OrthoVirginia Blog

Tennis Elbow

Dr. Zimmer practices in our Burke and Springfield offices.

One of the most common elbow problems is pain on the outside or lateral side of the elbow which is called tennis elbow familiarly or lateral epicondylitis in medical terms. Tennis elbow is an inflammation of the origin of the forearm muscles that extend the wrist, with some inflammatory tissue underneath the muscle attachment at the elbow. This can be caused by repetitive activities, such as sports or yard work, as well as after heavy lifting. In my practice about half the time, patients do not remember doing anything unusual or different in their daily activities.

Symptoms are usually some aching on the outside of the elbow which is worsened with lifting, gripping, and with repetitive activities. Direct pressure on the elbow such as hitting the elbow against a door or wall is exquisitely painful. Sometimes if the symptoms are severe enough, the pain can radiate down to the wrist, but rarely into the fingers. There is usually not any numbness or tingling into the hand or fingers.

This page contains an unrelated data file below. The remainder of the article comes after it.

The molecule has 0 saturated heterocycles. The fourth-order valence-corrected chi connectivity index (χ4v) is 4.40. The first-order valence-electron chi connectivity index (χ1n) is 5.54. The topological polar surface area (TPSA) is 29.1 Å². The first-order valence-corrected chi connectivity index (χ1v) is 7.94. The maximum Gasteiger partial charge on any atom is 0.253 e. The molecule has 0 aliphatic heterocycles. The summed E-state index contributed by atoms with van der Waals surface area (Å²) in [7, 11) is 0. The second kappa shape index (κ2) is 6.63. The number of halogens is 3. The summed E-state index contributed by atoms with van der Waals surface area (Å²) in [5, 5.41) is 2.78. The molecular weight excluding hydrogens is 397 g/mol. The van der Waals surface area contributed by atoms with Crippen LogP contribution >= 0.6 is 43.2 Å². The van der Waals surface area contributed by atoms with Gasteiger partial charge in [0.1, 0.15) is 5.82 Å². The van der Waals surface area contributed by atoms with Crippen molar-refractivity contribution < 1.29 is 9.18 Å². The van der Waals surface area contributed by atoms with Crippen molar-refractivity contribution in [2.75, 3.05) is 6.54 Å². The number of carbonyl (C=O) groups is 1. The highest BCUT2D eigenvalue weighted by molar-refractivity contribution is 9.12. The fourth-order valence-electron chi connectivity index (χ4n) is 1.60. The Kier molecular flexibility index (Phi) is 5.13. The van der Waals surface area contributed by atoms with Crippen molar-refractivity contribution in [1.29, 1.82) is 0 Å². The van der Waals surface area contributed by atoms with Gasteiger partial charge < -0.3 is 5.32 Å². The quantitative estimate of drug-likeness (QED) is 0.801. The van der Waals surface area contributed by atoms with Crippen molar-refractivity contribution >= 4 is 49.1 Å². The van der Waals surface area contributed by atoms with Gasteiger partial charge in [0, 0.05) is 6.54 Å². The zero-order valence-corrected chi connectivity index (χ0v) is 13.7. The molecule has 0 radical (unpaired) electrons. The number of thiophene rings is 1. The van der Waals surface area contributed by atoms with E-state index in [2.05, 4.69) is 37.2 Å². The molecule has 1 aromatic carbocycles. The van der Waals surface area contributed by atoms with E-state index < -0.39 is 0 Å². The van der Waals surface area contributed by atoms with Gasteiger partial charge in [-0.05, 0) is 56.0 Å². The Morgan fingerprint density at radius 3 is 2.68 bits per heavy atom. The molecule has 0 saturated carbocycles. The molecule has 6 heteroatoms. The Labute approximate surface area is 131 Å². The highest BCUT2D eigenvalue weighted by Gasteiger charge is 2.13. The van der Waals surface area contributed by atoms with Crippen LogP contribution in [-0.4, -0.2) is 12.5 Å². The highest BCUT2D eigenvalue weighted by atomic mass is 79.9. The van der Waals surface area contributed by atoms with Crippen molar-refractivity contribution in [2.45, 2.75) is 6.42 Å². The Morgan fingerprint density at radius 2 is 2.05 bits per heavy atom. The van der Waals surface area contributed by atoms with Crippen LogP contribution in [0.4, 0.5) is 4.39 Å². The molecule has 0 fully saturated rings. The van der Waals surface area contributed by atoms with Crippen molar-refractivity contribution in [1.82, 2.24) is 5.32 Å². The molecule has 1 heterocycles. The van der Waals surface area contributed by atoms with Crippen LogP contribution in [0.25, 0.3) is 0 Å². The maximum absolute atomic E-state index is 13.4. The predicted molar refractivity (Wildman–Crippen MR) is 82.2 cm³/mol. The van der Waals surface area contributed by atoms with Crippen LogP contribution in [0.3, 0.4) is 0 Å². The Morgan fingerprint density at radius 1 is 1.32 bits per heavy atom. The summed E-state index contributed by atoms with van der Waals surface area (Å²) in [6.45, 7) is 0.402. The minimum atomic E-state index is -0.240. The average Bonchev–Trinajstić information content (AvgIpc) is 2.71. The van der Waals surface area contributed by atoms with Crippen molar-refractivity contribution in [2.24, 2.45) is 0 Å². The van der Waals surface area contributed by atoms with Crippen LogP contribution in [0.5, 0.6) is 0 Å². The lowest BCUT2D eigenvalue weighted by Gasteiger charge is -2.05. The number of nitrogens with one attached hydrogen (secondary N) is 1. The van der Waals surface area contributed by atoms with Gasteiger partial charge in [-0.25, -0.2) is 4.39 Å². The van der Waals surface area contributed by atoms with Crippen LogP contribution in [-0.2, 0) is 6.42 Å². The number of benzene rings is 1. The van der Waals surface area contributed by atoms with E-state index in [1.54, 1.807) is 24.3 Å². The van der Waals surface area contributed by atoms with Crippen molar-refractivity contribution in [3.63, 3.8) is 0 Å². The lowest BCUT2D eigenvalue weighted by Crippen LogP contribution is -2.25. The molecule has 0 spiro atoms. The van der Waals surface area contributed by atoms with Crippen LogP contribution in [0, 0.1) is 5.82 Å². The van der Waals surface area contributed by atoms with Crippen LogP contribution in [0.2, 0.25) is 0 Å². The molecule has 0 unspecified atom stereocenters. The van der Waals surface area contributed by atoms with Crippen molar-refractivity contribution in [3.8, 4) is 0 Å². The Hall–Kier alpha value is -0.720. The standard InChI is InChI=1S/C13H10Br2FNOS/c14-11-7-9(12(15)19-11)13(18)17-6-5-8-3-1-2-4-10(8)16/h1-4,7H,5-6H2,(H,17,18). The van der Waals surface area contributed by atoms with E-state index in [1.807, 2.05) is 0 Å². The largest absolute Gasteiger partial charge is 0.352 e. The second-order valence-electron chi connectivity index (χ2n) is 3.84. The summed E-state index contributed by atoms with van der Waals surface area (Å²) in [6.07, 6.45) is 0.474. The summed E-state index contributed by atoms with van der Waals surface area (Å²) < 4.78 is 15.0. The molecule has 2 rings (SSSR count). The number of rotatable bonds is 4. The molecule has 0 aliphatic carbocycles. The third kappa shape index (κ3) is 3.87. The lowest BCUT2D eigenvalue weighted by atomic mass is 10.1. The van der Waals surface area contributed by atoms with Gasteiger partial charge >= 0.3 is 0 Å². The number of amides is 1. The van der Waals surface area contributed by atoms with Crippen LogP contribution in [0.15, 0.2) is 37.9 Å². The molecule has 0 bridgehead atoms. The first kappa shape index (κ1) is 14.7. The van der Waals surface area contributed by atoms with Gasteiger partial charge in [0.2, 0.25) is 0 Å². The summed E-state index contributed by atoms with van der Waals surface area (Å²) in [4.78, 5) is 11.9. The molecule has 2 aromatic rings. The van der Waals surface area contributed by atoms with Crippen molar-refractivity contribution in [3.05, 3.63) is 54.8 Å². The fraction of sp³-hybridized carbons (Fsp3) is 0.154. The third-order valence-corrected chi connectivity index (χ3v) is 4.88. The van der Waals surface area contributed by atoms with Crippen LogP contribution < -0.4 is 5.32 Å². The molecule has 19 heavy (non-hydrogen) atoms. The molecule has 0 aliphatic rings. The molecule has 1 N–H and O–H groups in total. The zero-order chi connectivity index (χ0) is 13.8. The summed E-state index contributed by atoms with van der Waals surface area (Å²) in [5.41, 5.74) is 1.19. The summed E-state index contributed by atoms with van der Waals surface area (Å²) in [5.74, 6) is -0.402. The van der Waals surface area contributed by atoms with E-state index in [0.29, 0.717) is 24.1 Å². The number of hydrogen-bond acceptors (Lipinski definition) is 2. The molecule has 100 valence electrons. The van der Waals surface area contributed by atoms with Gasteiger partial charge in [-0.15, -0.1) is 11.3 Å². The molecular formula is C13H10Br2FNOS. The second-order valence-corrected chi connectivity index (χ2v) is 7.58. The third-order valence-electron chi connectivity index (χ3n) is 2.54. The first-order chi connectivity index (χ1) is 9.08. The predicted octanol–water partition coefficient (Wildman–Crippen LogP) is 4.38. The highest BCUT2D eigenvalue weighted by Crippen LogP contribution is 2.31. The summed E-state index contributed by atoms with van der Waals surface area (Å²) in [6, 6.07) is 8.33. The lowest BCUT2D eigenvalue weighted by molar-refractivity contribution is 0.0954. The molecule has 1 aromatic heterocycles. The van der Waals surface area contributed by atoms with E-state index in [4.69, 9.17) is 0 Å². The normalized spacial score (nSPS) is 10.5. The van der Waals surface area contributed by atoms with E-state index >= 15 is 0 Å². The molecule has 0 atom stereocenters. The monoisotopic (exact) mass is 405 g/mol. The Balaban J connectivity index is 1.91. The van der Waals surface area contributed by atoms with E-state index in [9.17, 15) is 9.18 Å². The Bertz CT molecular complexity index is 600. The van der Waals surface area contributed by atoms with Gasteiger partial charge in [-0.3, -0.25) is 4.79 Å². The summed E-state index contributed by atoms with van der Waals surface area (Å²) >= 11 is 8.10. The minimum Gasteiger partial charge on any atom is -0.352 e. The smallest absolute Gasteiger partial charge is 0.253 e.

The patient can treat this themself initially with nonsteroidal anti-inflammatories such as aspirin, Motrin, or Aleve taken on a regular schedule 2 or 3 times per day, depending on the medication. Also getting heat on the outside of the elbow and doing a gentle massage increases blood flow and speeds up the healing. Doing some elbow stretching can also help. A tennis elbow strap can be purchased at the store and this is worn about 2 inches below the elbow when doing repetitive type activities. If this does not help after a couple of weeks, see your orthopaedic surgeon for possibly a cortisone injection or physical therapy. Almost all of these will get better without surgery and it is rare that I have to operate on a tennis elbow, although sometimes they can take a while to completely resolve.

To learn more about Dr. Zimmer, read his bio on our website.